Saturday, June 12, 2010

Natural Dyeing...bloodroot to indigo and the origin of denim

I've always believed that when you start hearing or seeing or feeling the same, out- of-the-blue or obscure, message over and over again from different aspects of your life, you should follow where it know, like the universe is trying to tell you something important.
Of course, I followed such a series of messages once and it led me right out of a cushy, secure and lucrative corporate job and into this LYS venture, so maybe this approach is not always wisest! Still, I like to listen to these hints I pick up...I just don't follow them off a cliff anymore!
For me, it seems that all points lately have been directing me toward natural dyeing.
First, Chloe & I shared one of our favorite walks along the river in Richmond with some friends (if you haven't checked out my friend Kerin's argentium silver jewelry yet, you need's beautiful and you can see it at )and their dogs that had never been there before. The river edges were teeming with big bold beautiful ferns (see photo right) and, out of the foggy blue, I felt an urge to dye with the ferns. Since I've always found natural dyeing with plants to be just too much fuss this took me by surprise. I filed it away, thinking the urge would pass.
But then a huge tree came down in my parking area during the 15 minute gale wind storm we had here last week and when the arborist was here this week to clear it away, his limb walkers stomped all over a big group of bloodroot plants I had growing in a part of the garden beneath the tree. Bloodroot is great for dyeing but I had actually planted it because of its really early, lovely white flower (see photo top left) that is abundant in March and April when little else is blooming. I've never used it for dyeing, because unlike many other dye plants that you can pick the flowers or leaves from for dyeing and still preserve the plant for another year, its the root of the bloodroot plant that makes the there's no way around killing bloodroot to dye with it!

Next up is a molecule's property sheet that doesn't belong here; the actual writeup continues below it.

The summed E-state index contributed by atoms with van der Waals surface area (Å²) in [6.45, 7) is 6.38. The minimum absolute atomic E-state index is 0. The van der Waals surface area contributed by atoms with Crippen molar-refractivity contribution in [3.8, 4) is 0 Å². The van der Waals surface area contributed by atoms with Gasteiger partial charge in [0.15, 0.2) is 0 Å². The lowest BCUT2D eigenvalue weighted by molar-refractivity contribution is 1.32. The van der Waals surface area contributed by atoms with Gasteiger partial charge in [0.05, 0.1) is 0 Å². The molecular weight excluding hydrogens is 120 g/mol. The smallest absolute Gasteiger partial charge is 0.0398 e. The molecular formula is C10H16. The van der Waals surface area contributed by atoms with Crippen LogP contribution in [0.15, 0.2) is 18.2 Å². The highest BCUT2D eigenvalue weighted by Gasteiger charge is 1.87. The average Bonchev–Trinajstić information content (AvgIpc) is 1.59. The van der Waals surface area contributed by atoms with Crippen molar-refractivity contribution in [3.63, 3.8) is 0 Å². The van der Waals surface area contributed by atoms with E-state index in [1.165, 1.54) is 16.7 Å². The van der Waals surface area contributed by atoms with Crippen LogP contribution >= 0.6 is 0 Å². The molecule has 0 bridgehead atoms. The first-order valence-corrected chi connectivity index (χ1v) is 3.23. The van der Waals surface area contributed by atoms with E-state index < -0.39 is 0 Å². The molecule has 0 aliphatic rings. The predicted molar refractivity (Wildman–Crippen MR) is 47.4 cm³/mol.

But now, this group is dead anyway and since I now have so many clumps of bloodroot in other parts of the garden, I think the fact that these were tromped upon means I should use them.

Lastly, I've been working on this new product for the store for the fall. The Vermont Yarn CSA. I'm really excited about it. I've got so many lovely Vermont Yarns being spun and that I'm currently dyeing, I thought I could offer a really unique and exciting monthly yarn club for customers. As I was developing the idea and trying to create each month's yarn and project really unique in experience, I came across two old things....both of which related to natural dyeing!
First, I came across an old dyeing notebook of mine that had some really great colors I had dyed one year from plants. In the face of seeing all the beautiful natural colors I had dyed that year, suddenly all the "fuss" of natural dyeing seemed worth the trouble, so I decided to add a naturally dyed yarn to the mix for the Vermont Yarn CSA.
Then I came across a really old newsletter I'd sent out in April 2003 that featured an article on "denim". The word which we now associate with jeans, comes from Nimes, France. In Nimes, indigo was used to dye fabric and so the fabric "of Nimes" (in French that's "de Nimes" and hence denim, referred to indigo dyed blue fabric.
So you see, I need to do some natural dyeing and so I'm heading out to the garden now to dig up the bloodroot roots and start extracting the dye. I'll post some pics next week to share how it's going.